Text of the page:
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On NOT keeping Christ in Christmas

On NOT keeping Christ in Christmas

Each year, conservative Christian pundits strive to work up their followers to be outraged over an alleged “war on Christmas.”  This year’s flurry over the design of paper cups at Starbucks being just the latest example.  In a recent blog post, Jeff K Clarke (a former Pentecostal pastor), suggests a way to climb down from that rhetorical skirmish.  Titled 2 Reasons NOT to Keep Christ in Christmas, it begins;

Keep Christ in Christmas is the slogan of choice for many Christians during this time of year. We see the phrase used all over the place – from Facebook posts, Twitter feeds and Instagram pictures, to Pinterest links, blog posts and videos. However, while Keep Christ in Christmas is a good way for Jesus-followers to remember and live out the spirit of the season, the slogan should never be used as a means to force others to do so.

His basic point is that the Christian encounter with the secular world should reflect Jesus’ example of humility and service.

Before we paste the latest poster or video on Facebook that seeks to force Christ unto our friends, please take a moment to stop, reflect and consider other options.

Let’s try another approach. One that invites people to reconsider the story that started it all.

Christmas is the birth story of a King whose entrance into the world was characterized by humility, weakness, love and peace, rather than power, intimidation, force and domination.

We only ‘Keep Christ in Christmas’ when Jesus’ posture of humility shapes our life in the world.


And he reminds us that our position of cultural prominence and entitlement is passing (or has passed, really) but that in some ways frees us to be more Christ-like.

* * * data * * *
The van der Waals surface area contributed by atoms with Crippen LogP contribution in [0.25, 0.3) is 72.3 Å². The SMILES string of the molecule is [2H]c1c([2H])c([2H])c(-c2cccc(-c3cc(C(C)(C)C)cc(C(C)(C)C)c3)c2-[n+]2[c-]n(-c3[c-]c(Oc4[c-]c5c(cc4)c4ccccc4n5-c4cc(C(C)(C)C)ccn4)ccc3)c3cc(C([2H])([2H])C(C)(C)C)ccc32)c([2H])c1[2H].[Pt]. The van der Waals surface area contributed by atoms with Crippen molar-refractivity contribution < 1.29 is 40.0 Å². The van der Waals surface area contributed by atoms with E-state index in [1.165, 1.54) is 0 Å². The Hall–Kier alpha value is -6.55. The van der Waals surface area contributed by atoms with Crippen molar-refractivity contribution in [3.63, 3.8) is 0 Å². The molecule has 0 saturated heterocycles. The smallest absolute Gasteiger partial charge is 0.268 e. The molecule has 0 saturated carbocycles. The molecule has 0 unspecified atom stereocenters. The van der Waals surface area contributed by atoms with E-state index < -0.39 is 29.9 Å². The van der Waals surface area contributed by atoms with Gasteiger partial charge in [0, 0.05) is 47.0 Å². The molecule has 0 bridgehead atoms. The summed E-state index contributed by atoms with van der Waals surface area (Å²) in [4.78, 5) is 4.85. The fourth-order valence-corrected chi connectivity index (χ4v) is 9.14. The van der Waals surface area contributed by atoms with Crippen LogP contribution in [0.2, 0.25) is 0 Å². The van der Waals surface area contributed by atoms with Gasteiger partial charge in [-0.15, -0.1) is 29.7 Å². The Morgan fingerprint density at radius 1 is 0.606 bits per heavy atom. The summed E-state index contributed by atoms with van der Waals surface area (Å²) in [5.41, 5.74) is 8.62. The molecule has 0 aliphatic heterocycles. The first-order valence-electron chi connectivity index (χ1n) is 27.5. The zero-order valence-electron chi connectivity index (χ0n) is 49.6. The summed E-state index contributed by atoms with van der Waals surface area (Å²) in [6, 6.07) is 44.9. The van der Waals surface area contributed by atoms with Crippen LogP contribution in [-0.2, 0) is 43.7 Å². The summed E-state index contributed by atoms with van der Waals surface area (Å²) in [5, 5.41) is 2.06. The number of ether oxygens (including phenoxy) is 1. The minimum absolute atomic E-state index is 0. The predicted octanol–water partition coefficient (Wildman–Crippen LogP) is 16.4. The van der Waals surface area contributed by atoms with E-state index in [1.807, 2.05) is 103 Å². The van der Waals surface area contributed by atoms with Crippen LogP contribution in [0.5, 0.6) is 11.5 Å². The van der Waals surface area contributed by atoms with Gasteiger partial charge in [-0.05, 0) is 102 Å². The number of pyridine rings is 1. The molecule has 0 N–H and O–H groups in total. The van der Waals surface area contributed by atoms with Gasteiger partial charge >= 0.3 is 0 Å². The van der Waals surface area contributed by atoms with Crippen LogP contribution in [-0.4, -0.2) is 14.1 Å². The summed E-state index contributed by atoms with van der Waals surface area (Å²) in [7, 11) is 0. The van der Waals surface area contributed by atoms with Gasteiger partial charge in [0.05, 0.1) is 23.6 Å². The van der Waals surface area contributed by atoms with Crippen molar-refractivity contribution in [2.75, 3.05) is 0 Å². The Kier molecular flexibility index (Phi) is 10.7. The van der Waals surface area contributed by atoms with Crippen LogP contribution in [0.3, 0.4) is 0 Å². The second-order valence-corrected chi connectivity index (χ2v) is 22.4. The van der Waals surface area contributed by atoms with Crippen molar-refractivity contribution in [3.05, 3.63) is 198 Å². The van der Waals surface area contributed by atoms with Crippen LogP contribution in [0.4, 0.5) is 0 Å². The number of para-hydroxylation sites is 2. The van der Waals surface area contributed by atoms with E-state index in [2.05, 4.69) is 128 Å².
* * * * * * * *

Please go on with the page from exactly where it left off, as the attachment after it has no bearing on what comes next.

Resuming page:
The empire of the world may have hijacked the season with consumerism, greed and the relentless pursuit of goods, using Christmas as an opportunity to buy and sale, but trying to force culture to respect our holiday (so to speak) will yield minimal results. And, if we see any results at all, they will be based in fear, guilt and manipulation, not love, awe and peace.

Jesus didn’t enter the world through force and we should never think we can enter the world with his message through this means either.


Do go check it out here



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Jeff K. Clarke

Hi Jon,

Just wanted to say thank-you for the mention! I’m delighted that the post has been helpful. Blessings on your journey.

Much grace and peace.

Anne Bay

There is and there never was a war on Christmas. I don’t know when that phrase started, but it’s getting old. I like this article. We live in a country where people have different beliefs, thoughts, opinions, about what Christmas is. The Christian right seems to have their list of who’s naughty and nice with regards to how they want the world to be. It would be lovely if they could just do their “own thing” to use an old saying, and leave the rest of us alone.

When I was growing up, we had an English tradition of Christmas. Advent and all things Advent. English foods. We went Christmas tree shopping at 5:00 p.m. or so on Christmas Eve, had a special Christmas Eve dinner and decorated the tree. Then we all went to Midnight Mass and then we opened our presents in the morning. We opened one gift before Midnight Mass and got to take it with us to church if we wanted to. Christmas for us was all 12 days ending with attending Feast of Lights service on January 6th. I was in the choir from an early age and later played for churches after I became an organist/choirmaster. So, if the Christian right wants to try that, be my guest.

I’m just hoping I can get through this time trying to endure the Christmas music in every store, gas station, elevator, and yes, Starbuck’s. Our neighbors in our block are already putting up their Christmas trees. Christmas decorations abound. To each his own!

Bob McCloskey

Keep the MASS in ChristMass…

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